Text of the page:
One read a children’s book she had written and illustrated. One read the end of a science fiction classic, and another, a series of favorite poems. The dean read a passage from a medieval philosopher/theologian.
In conjunction with the School of Education, members of the Liberal Arts Department within the School of Arts and Humanities sponsored the Mount’s annual Read Across America event March 1. The day is celebrated nationwide to motivate young people to read on or near the birthday of Dr. Seuss (March 2).
Knuffle Bunny For was the book shared by Elizabeth Mason, Ph.D., Associate Professor of English. In response to her toddler’s question about what happens in the next book in the Knuffle Bunny series, Mason was inspired to write her own sequel, the fourth. She credits her son with the unusual title.
Fahrenheit 451 by Ray Bradbury was the choice of Elizabeth Bookser Barkley, Ph.D. Professor of English. The book had led to impressive conversation in her Foundations of the Liberal Arts class about the values books hold for individuals and society. The book also reinforced a theme of the class: that books can be complicated, and sometimes disturbing to the status quo.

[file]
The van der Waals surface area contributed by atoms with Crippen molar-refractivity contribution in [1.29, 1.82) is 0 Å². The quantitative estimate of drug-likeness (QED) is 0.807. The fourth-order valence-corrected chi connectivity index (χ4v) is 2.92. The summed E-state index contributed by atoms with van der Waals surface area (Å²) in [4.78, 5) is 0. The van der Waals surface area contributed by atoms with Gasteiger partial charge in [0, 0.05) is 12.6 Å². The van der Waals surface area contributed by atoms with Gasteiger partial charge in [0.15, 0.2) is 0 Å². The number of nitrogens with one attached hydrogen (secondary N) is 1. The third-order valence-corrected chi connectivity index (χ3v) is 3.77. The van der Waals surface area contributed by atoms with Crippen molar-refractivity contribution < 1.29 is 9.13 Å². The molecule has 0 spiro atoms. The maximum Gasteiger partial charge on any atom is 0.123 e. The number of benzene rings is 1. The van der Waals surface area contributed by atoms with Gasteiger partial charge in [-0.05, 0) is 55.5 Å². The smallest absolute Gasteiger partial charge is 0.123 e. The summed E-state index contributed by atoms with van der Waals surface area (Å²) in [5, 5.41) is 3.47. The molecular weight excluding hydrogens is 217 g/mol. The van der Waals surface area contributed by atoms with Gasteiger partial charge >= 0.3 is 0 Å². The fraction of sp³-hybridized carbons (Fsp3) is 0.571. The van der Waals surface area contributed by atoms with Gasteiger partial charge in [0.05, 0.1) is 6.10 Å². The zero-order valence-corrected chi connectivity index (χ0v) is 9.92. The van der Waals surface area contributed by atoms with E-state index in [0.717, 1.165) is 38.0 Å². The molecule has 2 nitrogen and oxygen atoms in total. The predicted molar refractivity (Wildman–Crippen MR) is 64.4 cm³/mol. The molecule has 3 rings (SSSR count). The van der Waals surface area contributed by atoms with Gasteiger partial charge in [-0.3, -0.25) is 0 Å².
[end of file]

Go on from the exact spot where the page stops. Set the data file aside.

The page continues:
Drew Shannon, Associate Professor of English, couldn’t decide on one work, so he read some of his favorite poems, including Stevie Smith’s “Not Waving But Drowning,” Philip Larkin’s “Annus Mirabilis,” Margaret Atwood’s “You Take My Hand,” and Derek Walcott’s “Love After Love.”
As a Virginia Woolf scholar, Shannon also shared a short passage from Woolf’s “How Should One Read a Book?” about how one should read according to one’s own taste, and not listen to the “experts.”
The reading by Michael Sontag, Ph.D., Dean of the School of Arts and Humanities, flowed from his own habit of engaging closely with a difficult text. In reading a disputation from The Summa Theologica by Thomas Aquinas, Sontag, who holds a Ph.D. in Philosophy, walked his listeners carefully through the logic, claims and counter claims in the passage, pushing listeners to critically examine the argument in its parts and as a whole.
Quentin Lunsford, a junior Liberal Arts major, also participated, reading two of his favorite poems: “Ulysses” by Alfred Lord Tennyson and “If” by Rudyard Kipling.
Bottom photo: Quentin Lunsford reading two of his favorite poems.